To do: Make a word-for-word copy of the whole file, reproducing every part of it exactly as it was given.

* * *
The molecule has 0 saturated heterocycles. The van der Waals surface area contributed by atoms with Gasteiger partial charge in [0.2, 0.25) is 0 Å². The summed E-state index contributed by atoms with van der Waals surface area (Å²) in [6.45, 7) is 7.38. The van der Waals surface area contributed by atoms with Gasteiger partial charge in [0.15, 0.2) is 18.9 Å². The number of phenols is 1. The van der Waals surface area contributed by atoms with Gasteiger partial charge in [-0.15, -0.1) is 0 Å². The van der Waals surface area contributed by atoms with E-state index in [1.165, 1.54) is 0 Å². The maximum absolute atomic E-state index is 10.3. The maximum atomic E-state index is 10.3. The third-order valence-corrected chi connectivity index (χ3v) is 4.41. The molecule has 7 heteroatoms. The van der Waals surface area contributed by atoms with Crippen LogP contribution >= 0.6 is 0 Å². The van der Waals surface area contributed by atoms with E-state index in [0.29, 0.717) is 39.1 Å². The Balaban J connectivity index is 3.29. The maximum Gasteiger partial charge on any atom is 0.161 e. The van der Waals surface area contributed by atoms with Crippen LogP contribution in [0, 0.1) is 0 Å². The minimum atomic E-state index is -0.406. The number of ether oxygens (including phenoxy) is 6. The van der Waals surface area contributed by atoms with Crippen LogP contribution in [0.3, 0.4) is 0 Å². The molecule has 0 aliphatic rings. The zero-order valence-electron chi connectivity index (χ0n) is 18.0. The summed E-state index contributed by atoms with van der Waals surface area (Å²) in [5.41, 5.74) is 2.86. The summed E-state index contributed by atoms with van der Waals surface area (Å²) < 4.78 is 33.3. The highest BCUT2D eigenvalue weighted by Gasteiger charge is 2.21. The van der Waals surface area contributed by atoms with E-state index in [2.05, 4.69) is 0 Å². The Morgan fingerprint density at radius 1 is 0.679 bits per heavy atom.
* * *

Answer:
The molecule has 0 saturated heterocycles. The van der Waals surface area contributed by atoms with Gasteiger partial charge in [0.2, 0.25) is 0 Å². The summed E-state index contributed by atoms with van der Waals surface area (Å²) in [6.45, 7) is 7.38. The van der Waals surface area contributed by atoms with Gasteiger partial charge in [0.15, 0.2) is 18.9 Å². The number of phenols is 1. The van der Waals surface area contributed by atoms with Gasteiger partial charge in [-0.15, -0.1) is 0 Å². The van der Waals surface area contributed by atoms with E-state index in [1.165, 1.54) is 0 Å². The maximum absolute atomic E-state index is 10.3. The maximum atomic E-state index is 10.3. The third-order valence-corrected chi connectivity index (χ3v) is 4.41. The molecule has 7 heteroatoms. The van der Waals surface area contributed by atoms with Crippen LogP contribution >= 0.6 is 0 Å². The van der Waals surface area contributed by atoms with E-state index in [0.29, 0.717) is 39.1 Å². The Balaban J connectivity index is 3.29. The maximum Gasteiger partial charge on any atom is 0.161 e. The van der Waals surface area contributed by atoms with Crippen LogP contribution in [0, 0.1) is 0 Å². The minimum atomic E-state index is -0.406. The number of ether oxygens (including phenoxy) is 6. The van der Waals surface area contributed by atoms with Crippen LogP contribution in [0.3, 0.4) is 0 Å². The molecule has 0 aliphatic rings. The zero-order valence-electron chi connectivity index (χ0n) is 18.0. The summed E-state index contributed by atoms with van der Waals surface area (Å²) in [5.41, 5.74) is 2.86. The summed E-state index contributed by atoms with van der Waals surface area (Å²) < 4.78 is 33.3. The highest BCUT2D eigenvalue weighted by Gasteiger charge is 2.21. The van der Waals surface area contributed by atoms with E-state index in [2.05, 4.69) is 0 Å². The Morgan fingerprint density at radius 1 is 0.679 bits per heavy atom.